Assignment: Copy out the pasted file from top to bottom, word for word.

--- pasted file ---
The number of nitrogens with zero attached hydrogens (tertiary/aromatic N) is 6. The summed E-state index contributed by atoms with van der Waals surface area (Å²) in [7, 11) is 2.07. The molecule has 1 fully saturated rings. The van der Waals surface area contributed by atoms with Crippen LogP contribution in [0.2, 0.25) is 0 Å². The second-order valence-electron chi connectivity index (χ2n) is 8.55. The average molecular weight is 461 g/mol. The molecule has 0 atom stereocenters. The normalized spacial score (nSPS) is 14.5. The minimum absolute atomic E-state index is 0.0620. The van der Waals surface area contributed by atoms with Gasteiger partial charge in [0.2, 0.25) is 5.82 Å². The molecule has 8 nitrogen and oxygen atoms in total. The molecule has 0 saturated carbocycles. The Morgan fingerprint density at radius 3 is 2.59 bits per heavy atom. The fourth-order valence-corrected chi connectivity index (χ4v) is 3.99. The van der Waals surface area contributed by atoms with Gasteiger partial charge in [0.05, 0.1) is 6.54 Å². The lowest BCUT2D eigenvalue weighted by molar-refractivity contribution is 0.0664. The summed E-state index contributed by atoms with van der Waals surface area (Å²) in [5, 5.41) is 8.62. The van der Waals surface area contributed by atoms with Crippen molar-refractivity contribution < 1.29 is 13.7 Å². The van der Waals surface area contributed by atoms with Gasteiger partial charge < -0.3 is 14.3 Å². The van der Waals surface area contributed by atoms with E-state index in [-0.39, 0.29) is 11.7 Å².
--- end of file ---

The number of nitrogens with zero attached hydrogens (tertiary/aromatic N) is 6. The summed E-state index contributed by atoms with van der Waals surface area (Å²) in [7, 11) is 2.07. The molecule has 1 fully saturated rings. The van der Waals surface area contributed by atoms with Crippen LogP contribution in [0.2, 0.25) is 0 Å². The second-order valence-electron chi connectivity index (χ2n) is 8.55. The average molecular weight is 461 g/mol. The molecule has 0 atom stereocenters. The normalized spacial score (nSPS) is 14.5. The minimum absolute atomic E-state index is 0.0620. The van der Waals surface area contributed by atoms with Gasteiger partial charge in [0.2, 0.25) is 5.82 Å². The molecule has 8 nitrogen and oxygen atoms in total. The molecule has 0 saturated carbocycles. The Morgan fingerprint density at radius 3 is 2.59 bits per heavy atom. The fourth-order valence-corrected chi connectivity index (χ4v) is 3.99. The van der Waals surface area contributed by atoms with Gasteiger partial charge in [0.05, 0.1) is 6.54 Å². The lowest BCUT2D eigenvalue weighted by molar-refractivity contribution is 0.0664. The summed E-state index contributed by atoms with van der Waals surface area (Å²) in [5, 5.41) is 8.62. The van der Waals surface area contributed by atoms with Crippen molar-refractivity contribution < 1.29 is 13.7 Å². The van der Waals surface area contributed by atoms with Gasteiger partial charge < -0.3 is 14.3 Å². The van der Waals surface area contributed by atoms with E-state index in [-0.39, 0.29) is 11.7 Å².